"That looks like the thing they put in Chekov's ear in Star Trek II: Wrath of Khan!"
It's not often you hear that phrase in the wet lab of the E/V Nautilus when a scientist pulls a polychete specimen out of a mussel sample collected from the seafloor, but that's exactly what happened when we examined large mussels recovered from the Kick 'em Jenny volcano in 2013.
Caption: THAT moment from Star Trek II: Wrath of Khan. Ouch. (Image Credit: Paramount Pictures, 1982)
We returned again this year for a better look, and the Corps of Exploration on the Nautilus spent the last several weeks exploring the area around the only active submarine volcano in the Caribbean. In the outer regions of this volcano, the team discovered cold methane seeps with large communities of chemosynthetic mussels and other organisms. A cold methane seep can occur where a compression event (like a landslide) pushes methane out of the earth without necessarily heat or active venting. This methane then becomes a food source for bacteria and organisms that thrive on the seep. They are hard to find, because they cannot be seen in seafloor mapping, and you have to drift over the top of them with a camera-armed submersible like the ROV Hercules that made these discoveries.
So, what about these alien-like worms? Well, they are found nested inside each of the mussels we've found on the cold methane seeps. Some mussels were found with more than one inside, but even the juveniles had a tiny polychaete living with them. One of our zoological experts on board, Dr. Judith Gobin, from the University of the West Indies in Trinidad, is a self professed "worm lover" and could not contain her excitement over finding these particular polychaetes.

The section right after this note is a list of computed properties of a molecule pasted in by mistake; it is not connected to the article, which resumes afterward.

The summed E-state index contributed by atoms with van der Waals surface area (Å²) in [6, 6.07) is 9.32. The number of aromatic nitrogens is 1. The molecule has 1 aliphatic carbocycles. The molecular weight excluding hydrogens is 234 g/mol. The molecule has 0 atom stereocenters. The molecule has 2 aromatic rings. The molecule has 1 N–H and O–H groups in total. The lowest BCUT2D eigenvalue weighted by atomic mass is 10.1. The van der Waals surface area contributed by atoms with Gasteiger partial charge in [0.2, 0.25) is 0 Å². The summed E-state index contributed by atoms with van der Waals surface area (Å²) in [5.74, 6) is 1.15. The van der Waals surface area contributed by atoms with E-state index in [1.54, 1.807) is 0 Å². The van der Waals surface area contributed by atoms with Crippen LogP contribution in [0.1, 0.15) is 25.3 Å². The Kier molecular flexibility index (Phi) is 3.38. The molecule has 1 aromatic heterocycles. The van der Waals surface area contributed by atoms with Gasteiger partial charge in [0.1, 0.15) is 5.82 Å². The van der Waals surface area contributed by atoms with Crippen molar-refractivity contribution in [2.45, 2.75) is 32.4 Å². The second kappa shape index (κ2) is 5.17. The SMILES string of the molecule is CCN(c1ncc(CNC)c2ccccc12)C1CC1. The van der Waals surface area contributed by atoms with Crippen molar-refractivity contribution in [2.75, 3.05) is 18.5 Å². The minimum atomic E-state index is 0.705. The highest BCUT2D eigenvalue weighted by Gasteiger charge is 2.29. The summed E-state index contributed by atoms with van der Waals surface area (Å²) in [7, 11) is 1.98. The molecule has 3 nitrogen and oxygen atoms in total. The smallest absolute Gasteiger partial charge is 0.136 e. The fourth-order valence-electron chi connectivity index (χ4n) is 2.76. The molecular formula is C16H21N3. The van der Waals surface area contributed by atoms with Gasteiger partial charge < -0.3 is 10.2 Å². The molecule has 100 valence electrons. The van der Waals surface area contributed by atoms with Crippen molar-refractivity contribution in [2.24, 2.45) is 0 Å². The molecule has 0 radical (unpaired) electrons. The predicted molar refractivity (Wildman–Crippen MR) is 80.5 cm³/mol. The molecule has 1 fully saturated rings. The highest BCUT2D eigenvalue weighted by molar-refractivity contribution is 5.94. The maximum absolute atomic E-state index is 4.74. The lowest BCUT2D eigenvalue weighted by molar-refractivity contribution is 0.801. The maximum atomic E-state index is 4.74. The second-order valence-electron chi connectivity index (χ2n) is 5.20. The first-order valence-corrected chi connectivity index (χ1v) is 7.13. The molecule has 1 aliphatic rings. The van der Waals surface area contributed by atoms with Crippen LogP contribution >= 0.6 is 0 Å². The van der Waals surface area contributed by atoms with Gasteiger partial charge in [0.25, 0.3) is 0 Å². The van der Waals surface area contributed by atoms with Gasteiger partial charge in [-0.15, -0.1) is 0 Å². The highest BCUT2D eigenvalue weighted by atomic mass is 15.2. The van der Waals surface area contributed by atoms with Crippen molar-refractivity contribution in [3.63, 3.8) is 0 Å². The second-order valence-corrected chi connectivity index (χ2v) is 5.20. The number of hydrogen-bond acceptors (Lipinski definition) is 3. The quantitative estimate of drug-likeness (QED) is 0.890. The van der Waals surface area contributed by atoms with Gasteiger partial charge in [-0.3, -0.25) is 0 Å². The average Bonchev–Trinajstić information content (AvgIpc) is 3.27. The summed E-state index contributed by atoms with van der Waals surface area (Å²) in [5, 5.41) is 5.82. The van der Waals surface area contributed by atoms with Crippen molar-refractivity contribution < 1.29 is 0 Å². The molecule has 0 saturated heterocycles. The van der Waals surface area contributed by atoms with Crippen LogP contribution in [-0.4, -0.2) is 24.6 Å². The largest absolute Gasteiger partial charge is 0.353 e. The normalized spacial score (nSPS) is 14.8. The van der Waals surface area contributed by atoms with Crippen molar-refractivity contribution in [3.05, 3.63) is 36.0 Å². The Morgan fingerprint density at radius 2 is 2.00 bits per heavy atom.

"They're wonderful!" she exclaimed, while the rest of us made a face and tried to turn away.
Well, I guess everyone needs someone to love them.
Caption: Dr. Judih Gobin examines a polychaete removed from a mussel sample. (Image Credit: Susan Poulton/Ocean Exploration Trust)
These particular polychaetes love the host mussels in which they live. Dr. Gobin and other scientists suspect they are Branchipolynoe seepensis, and their host mussel is closest to Bathymodiolus boomerang, but they have not yet confirmed the exact species of these organisms.
The mussels live on the methane and filter feed, like intertidal mussels, but consume unique microbes that live in their gills as symbionts. The microbes convert methane to energy that the mussels use as their food source. Their relationship with these microbes is so efficient; the mussels themselves have a reduced digestive tract.
The worms live with the mussels in what is thought to be a commensal relationship, or mutually beneficial, and they feed on the gills of the mussels, as well as other invertebrate organisms.
So why are they blood red? They are full of hemoglobin, which at that depth gives them an increased ability to absorb oxygen efficiently, since dissolved oxygen is limited there.
Khan may not be able to use these guys to control your mind, but they can certainly help us learn a lot about the amazing environment in which they live.
Caption: The large mussel who was host to our "Khan-Worm". (Image Credit: Susan Poulton/Ocean Exploration Trust)
For more information on methane mussels we explored in the Gulf of Mexico, visit our blog post from July: http://nautiluslive.org/blog/2014/07/08/brine-pool-dive-overview and this overview article from the Houston Chronicle: http://www.chron.com/news/nation-world/article/Gulf-explorers-reach-underwater-volcano-with-5766899.php